Eminem releases video for 2009 song ‘Crack A Bottle’, “unlocked from the Shady vault”

The rapper shares his 'Curtain Call 2' greatest hits collection this week

Eminem has released a music video for ‘Crack A Bottle’, his 2009 hit featuring Dr. Dre and 50 Cent – watch it below.

“Unlocked from the Shady vault 🔑🔒- unreleased #CrackaBottle music video!” Eminem wrote on Instagram yesterday (August 1) with a teaser clip of the visual.

The music video begins with a homeless woman holding onto a bottle of alcohol that eventually opens up to reveal another world. In it, a man is seen scribbling on walls and seeing double while another is restrained in a chair. Also in the video is people getting tattoos in a smoky parlour and vignettes of debauchery.


Eminem begins the track by saying: “Oh, ladies and gentlemen/ The moment you’ve all been waiting for/ In this corner, weighing 175 pounds/ With a record of 17 rapes, 400 assaults, and four murders/ The undisputed, most diabolical villain in the world/ Slim Shady.”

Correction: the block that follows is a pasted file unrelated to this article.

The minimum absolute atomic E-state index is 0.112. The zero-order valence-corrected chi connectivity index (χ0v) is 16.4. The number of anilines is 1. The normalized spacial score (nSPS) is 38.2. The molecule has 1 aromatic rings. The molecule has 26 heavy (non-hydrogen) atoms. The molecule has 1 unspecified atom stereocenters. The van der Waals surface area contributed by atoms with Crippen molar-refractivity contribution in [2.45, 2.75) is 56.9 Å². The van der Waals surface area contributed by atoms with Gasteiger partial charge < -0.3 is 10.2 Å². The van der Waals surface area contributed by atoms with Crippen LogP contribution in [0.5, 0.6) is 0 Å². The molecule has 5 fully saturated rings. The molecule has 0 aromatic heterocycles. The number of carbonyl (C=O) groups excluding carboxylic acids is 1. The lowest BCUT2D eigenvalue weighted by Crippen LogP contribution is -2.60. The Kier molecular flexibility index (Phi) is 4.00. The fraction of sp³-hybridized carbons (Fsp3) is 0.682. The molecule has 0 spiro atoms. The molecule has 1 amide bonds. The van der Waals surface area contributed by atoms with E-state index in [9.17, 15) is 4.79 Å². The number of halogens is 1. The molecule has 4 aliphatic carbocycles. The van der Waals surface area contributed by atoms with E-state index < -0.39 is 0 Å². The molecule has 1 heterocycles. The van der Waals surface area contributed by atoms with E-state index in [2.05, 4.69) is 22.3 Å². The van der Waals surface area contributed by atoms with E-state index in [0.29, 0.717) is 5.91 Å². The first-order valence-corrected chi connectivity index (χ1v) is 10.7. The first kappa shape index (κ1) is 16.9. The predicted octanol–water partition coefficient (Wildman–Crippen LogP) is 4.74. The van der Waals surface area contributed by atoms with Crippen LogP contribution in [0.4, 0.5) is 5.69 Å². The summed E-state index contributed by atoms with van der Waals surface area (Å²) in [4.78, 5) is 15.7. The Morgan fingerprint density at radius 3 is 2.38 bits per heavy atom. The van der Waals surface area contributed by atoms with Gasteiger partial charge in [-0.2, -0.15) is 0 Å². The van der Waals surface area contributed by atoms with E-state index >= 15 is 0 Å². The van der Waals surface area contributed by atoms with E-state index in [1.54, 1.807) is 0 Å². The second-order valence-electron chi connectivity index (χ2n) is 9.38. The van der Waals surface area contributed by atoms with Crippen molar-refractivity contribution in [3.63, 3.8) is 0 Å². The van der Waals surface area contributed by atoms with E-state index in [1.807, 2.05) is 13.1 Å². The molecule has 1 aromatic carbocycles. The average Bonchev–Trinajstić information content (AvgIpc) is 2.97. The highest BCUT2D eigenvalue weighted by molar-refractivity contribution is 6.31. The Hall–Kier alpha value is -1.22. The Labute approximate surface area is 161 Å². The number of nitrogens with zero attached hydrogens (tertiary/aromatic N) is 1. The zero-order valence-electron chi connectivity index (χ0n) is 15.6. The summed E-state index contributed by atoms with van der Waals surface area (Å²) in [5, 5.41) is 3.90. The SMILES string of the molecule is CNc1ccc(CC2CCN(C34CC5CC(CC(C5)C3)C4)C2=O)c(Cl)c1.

‘Crack A Bottle’ was the first single released from Eminem’s sixth studio album ‘Relapse’. The song peaked at Number Four in the UK’s Official Singles Chart, Number One in the US’ Billboard Hot 100, among others.

Despite Dr. Dre and 50 Cent both appearing on the song they do not feature in the new music video.

Eminem is set to drop his second collection of greatest hits, ‘Curtain Call 2’, this Friday (August 5). It’s not clear if ‘Crack A Bottle’ will feature on the release and is the reason why its accompany music video has been shared. No official tracklist has been shared.

Meanwhile, Hailie Jade Mathers recently reflected on the “surreal” childhood experiences she had growing up with her rap icon father, Eminem.


Launching her new podcast Just A Little Shady, Mathers spoke with her childhood best friend Brittany Ednie about how Eminem showed the girls round his tour bus or treated them to special days out.

“It’s so fun to look back…thinking back as an adult, I’m like, ‘Wow, that’s so, so surreal,’” said Mathers. “And those memories of me thinking those were normal things, now I look back like, ‘Holy crap, that was cool.'”